The Legal Drinking Age Kills

Drinking restrictions create more drunk drivers. The first time someone hears this it may come as a shock since these restrictions are made to protect and they are meant to keep our children safe, and they are meant to stop what they cause. It’s hard for us to think about something that we have been hearing for so long, but when you think critically and are aware of your thoughts and feelings you have an understanding that you cannot drink alcohol (legally) until you turn 21. No one argues with this and more importantly no one questions it. When this is done, however, we can see the flaws with this logic and the reasons why it does just the opposite of it is supposed to.

            To begin, when it is said that drinking restrictions in America inversely cause more drunk driving accidents, it does not mean it literally. They do not directly cause these accidents in the way one might think. When looking at the surface we see this meaning that the restrictions that keep alcohol away from teenagers is putting it in their hands and then putting them immediately behind the wheel; that is not the case. What it does mean, however, is that we are taking experience away from them. We are taking away the knowledge and ability to discover how their bodies interact with alcohol, how it impacts them, how much is too much, and many other factors that come into play when drinking and knowing when to stop and when not to drive you and your friends home after a night out. When kids do not have these experiences they end up not knowing what to do, what not to do, or when to do (or not do) it. This can be difficult to have an understanding of for most people as it’s not an easy topic to discuss. We don’t want to think that the restrictions put in place to keep us safe are actually causing more harm than we realize but accepting this is the first step in changing it. With this in mind we can then talk about the next point, that the age being as high as it is encouraging kids to drink in different conditions. 

            It is no secret that teenagers will do what they can to get their hands on alcohol if that is what they want to do. When this is done, there is the risk of keeping it a secret. This means that after a night of drinking at a friend’s house they are going to have to get home. They have an 11:00 curfew which is inching closer and closer and they’re still seven shots in. The drive home is as long as it was before and that is not changing. If they tell their parents they need to stay a little longer or spend the night because they have been drinking, then they face the disastrous repercussions when they return home. If they give their parents a call asking for them to come pick them up, again, because they have been drinking heavily, then they will still have consequences to face. With this in mind, it should be no surprise that many kids take the risk of driving themselves home after these types of nights to avoid the wrath of their parents finding out how they had been spending their seemingly harmless time with friends. This is just one of the ways that the legal drinking age does just as much harm as it does good.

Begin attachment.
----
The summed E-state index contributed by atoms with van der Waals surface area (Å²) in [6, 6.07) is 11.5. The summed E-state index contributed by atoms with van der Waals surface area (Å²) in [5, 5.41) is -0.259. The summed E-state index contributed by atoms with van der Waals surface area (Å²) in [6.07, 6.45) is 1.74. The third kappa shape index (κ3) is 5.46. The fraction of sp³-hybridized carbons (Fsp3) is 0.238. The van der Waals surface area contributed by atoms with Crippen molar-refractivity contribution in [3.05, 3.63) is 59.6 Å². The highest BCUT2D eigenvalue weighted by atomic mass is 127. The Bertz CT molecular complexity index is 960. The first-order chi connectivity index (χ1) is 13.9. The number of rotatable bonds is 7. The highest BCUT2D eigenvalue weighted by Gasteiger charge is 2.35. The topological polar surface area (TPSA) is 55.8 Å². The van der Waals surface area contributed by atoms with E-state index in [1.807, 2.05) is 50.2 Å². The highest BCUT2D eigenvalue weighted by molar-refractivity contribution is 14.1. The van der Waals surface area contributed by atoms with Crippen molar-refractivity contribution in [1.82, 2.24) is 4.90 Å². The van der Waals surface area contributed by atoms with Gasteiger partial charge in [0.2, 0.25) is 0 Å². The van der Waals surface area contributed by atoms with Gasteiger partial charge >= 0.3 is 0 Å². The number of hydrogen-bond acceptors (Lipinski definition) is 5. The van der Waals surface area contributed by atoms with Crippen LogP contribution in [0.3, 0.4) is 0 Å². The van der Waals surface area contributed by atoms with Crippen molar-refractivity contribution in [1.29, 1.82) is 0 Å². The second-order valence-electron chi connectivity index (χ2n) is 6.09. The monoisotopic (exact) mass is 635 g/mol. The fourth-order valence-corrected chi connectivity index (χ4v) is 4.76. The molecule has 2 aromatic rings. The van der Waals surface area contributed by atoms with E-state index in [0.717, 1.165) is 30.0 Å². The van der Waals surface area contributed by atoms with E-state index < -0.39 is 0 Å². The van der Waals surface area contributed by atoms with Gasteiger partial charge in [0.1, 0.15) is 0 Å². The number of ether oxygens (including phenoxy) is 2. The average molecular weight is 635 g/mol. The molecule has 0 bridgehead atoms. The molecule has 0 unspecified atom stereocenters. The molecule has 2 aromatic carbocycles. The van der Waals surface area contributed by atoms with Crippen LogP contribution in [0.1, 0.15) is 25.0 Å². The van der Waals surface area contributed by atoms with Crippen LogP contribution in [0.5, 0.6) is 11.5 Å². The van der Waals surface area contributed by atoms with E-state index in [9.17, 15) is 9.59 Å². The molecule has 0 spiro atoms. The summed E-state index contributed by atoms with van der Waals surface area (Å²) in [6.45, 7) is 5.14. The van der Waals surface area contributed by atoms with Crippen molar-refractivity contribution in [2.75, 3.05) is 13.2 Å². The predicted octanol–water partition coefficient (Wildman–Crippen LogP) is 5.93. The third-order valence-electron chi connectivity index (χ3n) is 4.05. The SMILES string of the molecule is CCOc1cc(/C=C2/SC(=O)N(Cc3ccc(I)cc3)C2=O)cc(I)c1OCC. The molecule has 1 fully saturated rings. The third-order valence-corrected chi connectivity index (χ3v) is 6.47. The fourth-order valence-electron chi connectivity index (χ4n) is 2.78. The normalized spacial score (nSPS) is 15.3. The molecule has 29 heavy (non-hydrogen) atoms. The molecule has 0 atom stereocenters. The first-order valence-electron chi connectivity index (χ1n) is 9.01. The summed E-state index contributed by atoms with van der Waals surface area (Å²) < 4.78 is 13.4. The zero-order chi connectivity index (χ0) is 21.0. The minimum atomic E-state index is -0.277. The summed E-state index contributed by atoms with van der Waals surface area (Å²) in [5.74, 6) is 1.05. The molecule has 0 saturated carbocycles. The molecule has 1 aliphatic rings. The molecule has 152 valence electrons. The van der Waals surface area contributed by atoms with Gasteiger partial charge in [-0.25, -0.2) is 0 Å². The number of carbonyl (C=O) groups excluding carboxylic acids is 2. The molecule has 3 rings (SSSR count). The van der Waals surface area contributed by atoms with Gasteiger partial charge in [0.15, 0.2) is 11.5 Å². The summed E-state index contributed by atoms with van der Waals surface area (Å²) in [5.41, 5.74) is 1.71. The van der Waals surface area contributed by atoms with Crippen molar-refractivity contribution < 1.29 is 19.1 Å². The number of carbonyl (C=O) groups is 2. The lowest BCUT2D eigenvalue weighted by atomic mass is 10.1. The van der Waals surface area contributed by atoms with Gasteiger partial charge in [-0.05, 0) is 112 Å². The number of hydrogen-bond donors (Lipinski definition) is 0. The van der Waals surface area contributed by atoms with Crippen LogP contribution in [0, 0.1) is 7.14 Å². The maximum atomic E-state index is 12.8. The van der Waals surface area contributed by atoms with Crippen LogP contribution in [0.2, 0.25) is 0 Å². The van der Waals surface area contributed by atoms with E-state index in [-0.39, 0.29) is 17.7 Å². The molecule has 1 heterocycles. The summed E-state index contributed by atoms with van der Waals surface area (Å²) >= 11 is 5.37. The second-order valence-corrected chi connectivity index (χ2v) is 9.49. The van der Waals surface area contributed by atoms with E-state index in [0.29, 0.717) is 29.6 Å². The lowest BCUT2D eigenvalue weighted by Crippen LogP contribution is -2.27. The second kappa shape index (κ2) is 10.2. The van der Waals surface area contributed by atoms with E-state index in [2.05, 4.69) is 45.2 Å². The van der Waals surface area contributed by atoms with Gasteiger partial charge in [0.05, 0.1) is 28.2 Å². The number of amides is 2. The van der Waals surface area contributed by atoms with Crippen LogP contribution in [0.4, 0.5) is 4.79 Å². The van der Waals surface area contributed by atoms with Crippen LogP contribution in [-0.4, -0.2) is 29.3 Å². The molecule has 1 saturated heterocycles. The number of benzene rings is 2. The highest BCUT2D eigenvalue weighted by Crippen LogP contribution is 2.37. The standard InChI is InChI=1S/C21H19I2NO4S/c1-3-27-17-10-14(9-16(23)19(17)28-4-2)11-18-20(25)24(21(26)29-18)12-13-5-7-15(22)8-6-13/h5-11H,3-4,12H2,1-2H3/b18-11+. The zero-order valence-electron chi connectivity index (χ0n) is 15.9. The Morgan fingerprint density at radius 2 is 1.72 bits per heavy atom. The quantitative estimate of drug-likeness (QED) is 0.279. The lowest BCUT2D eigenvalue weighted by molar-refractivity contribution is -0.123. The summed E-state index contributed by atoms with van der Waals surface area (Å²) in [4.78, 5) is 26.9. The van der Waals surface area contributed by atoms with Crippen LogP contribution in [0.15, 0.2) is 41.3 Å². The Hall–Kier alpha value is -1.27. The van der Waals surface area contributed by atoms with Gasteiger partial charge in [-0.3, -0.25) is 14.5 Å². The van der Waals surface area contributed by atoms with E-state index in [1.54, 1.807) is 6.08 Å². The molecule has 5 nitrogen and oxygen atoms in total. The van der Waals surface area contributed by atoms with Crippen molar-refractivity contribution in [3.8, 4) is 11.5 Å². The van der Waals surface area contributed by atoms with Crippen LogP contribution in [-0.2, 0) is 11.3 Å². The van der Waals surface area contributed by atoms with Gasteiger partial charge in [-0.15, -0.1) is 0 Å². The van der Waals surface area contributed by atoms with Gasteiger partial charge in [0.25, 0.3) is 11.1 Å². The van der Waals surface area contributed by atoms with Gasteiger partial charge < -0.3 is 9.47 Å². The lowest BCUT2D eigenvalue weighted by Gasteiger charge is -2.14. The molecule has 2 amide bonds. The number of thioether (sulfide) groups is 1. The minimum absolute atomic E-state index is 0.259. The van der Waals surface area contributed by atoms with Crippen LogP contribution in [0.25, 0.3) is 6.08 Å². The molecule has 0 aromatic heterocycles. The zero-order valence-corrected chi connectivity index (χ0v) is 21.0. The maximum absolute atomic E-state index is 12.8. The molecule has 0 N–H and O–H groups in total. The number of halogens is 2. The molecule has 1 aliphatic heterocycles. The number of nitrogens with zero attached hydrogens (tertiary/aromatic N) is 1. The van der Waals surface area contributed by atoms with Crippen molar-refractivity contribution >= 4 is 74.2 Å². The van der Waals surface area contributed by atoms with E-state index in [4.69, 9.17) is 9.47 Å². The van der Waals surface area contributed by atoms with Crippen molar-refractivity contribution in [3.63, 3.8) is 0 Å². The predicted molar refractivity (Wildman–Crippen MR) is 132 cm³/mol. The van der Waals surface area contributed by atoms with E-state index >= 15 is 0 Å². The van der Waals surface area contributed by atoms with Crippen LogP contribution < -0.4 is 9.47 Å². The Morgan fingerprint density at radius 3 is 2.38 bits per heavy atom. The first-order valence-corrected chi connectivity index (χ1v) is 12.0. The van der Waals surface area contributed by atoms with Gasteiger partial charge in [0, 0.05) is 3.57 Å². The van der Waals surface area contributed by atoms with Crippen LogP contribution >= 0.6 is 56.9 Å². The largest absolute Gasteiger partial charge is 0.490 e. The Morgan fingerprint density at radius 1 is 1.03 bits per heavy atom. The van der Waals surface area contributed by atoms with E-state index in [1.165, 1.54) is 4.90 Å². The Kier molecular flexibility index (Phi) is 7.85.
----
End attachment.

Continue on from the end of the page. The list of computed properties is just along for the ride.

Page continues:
One final point that should be made is that when these teenagers drinking their dad’s scotch in the basement on a Saturday night when everyone else has conveniently gone away, turn 21 and are legally allowed to purchase alcohol and go out to bars or restaurants it is a recipe for disaster. We are letting them out into the world without a single restraint on them. Without a doubt the first stop for them is their local bar for a drinking binge with their best friends. There are a number of these kids who are going to make the conscious decision to drive themselves home. These restrictions enable the behavior and enable the behavior to be postponed. Keeping children from drinking is postponing the drunk fatalities they will cause. That does not mean that you should let your 7-year-old enjoy a glass of wine with dinner, but it does mean that something should be done to educate people about drunk driving, not about drinking. We leave our focus on the drinking aspect rather than the driving which is our main problem. How this can be avoided is unknown, but identifying the issue is the very first step.

            In conclusion, the statement that the legal drinking age and the various restrictions that go along with it cause motor vehicle fatalities caused by drunk driving can be easily misinterpreted and misunderstood. When we take this statement at face value there is undoubtedly going to be some confusion. When we take a deeper look at it and understand the dangers of letting 21-year-olds with no experience with alcohol have access to not only a valid ID and a driver’s license, but the ability to make decisions that could cost them their own lives and others, we can see how accurate this statement is. Not many people are prepared to hear the message behind this since it is undoubtedly harsh, but it is true and needs to be changed.

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